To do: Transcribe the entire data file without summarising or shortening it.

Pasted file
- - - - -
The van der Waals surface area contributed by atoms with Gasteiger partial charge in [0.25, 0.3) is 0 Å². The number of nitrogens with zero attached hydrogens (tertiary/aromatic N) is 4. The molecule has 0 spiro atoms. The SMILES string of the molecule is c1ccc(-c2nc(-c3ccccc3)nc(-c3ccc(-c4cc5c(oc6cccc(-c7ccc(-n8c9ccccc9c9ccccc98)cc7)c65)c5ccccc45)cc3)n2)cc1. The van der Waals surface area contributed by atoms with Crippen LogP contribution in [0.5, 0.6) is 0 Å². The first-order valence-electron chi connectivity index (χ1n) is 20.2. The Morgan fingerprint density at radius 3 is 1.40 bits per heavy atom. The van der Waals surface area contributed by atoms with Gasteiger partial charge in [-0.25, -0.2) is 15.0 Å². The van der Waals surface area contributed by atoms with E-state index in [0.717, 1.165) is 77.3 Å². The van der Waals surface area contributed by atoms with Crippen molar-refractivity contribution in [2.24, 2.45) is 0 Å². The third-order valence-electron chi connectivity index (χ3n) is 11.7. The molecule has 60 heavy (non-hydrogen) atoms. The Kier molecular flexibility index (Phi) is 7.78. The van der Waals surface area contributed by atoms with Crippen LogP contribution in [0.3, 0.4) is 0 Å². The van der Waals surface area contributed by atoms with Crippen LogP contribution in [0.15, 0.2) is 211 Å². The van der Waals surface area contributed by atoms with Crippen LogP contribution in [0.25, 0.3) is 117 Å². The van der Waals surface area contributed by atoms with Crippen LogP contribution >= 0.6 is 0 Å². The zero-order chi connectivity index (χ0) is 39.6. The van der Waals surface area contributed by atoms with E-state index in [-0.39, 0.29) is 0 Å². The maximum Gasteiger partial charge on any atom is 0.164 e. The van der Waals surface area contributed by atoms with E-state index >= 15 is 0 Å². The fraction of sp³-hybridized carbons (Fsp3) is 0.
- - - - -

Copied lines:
The van der Waals surface area contributed by atoms with Gasteiger partial charge in [0.25, 0.3) is 0 Å². The number of nitrogens with zero attached hydrogens (tertiary/aromatic N) is 4. The molecule has 0 spiro atoms. The SMILES string of the molecule is c1ccc(-c2nc(-c3ccccc3)nc(-c3ccc(-c4cc5c(oc6cccc(-c7ccc(-n8c9ccccc9c9ccccc98)cc7)c65)c5ccccc45)cc3)n2)cc1. The van der Waals surface area contributed by atoms with Crippen LogP contribution in [0.5, 0.6) is 0 Å². The first-order valence-electron chi connectivity index (χ1n) is 20.2. The Morgan fingerprint density at radius 3 is 1.40 bits per heavy atom. The van der Waals surface area contributed by atoms with Gasteiger partial charge in [-0.25, -0.2) is 15.0 Å². The van der Waals surface area contributed by atoms with E-state index in [0.717, 1.165) is 77.3 Å². The van der Waals surface area contributed by atoms with Crippen molar-refractivity contribution in [2.24, 2.45) is 0 Å². The third-order valence-electron chi connectivity index (χ3n) is 11.7. The molecule has 60 heavy (non-hydrogen) atoms. The Kier molecular flexibility index (Phi) is 7.78. The van der Waals surface area contributed by atoms with Crippen LogP contribution in [0.3, 0.4) is 0 Å². The van der Waals surface area contributed by atoms with Crippen LogP contribution in [0.15, 0.2) is 211 Å². The van der Waals surface area contributed by atoms with Crippen LogP contribution in [0.25, 0.3) is 117 Å². The van der Waals surface area contributed by atoms with Crippen LogP contribution >= 0.6 is 0 Å². The zero-order chi connectivity index (χ0) is 39.6. The van der Waals surface area contributed by atoms with E-state index in [-0.39, 0.29) is 0 Å². The maximum Gasteiger partial charge on any atom is 0.164 e. The van der Waals surface area contributed by atoms with E-state index >= 15 is 0 Å². The fraction of sp³-hybridized carbons (Fsp3) is 0.